10. Thanks for these IJ postings, which have taught me more than I expected, have entertained me, and have enabled me to exercise my righteous-indignation muscles to a perhaps unhealthy extent.

    Because today, I direct some indignation at you: I mean, you *call* yourself the Institute for Justice, but when you refer to “four female airmen,” that is sexist and wrong.

    I guess you don’t think it’s wrong, because everyone knows that referring to fliers as “airment” implies nothing about the gender of the people involved, it’s just an accident of history that the term developed this way, don’t you have something better to do than getting wrapped around the axle about something so picayune anyway, etc., etc.

    I thought that too, until I was invited to imagine a hypothetical world whose English was racist in the same way that *our* English is sexist. In *that* world, people routinely use “chairwhite” to refer to the head of a group no matter the person’s race, have sayings such as “white is the measure of all things,” measure project effort in “white-hours” and “white-years,” and so on and so on. In *that* world, apologists of course chuckle dismissively at people who call such language racist, damaging or inappropriate; what’s the big deal, have people no sense of history, must they take everything so literally? But imagine being (say) a black child growing up in that world, having been bombarded with such language your entire life. Now imagine being a parent of one, or a parent-to-be of one.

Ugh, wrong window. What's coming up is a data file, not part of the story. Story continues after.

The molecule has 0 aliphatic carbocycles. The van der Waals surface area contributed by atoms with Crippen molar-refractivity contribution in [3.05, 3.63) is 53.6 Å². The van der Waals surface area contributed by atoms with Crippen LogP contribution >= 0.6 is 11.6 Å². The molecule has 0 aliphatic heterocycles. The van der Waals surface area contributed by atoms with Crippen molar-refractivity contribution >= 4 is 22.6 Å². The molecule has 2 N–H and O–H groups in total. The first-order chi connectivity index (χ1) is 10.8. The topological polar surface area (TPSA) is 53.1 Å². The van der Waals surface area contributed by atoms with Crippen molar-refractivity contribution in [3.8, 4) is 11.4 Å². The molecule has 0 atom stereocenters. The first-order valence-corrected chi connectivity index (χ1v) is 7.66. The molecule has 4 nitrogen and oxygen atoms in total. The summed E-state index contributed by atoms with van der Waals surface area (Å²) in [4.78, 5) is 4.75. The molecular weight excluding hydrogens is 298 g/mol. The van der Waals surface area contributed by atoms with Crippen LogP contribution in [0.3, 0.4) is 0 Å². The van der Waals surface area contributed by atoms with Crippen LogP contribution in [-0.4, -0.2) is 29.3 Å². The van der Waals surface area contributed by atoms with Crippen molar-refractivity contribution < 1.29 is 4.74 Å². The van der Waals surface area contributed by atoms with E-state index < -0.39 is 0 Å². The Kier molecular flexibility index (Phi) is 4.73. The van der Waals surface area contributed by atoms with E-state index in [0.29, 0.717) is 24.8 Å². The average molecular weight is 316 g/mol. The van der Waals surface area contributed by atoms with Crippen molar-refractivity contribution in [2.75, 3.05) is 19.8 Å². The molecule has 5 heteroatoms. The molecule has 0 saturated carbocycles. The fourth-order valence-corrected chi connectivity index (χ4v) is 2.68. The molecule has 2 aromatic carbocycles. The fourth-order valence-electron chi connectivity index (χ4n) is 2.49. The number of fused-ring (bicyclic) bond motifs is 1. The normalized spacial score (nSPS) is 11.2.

Does considering this hypothetical change your perspective on the sexism of *our* world’s English? If not (if you still think our English is fine), is that because you think the hypothetical-world English is *also* fine, or is it because you think our world differs in some principled way from theirs, one that makes *our* English OK even though theirs is not? If so, what is that difference?

    [This jeremiad inspired by the essay “A Person Paper on Purity in Language” by Doug Hofstadter]

    1. Until you notice that “women” ends with “men” and find an alternative word or spelling (womyn?), you aren’t serious. Pelosi, now, with her “amen and awomen”, is obviously serious.

      1. That wasn’t Pelosi.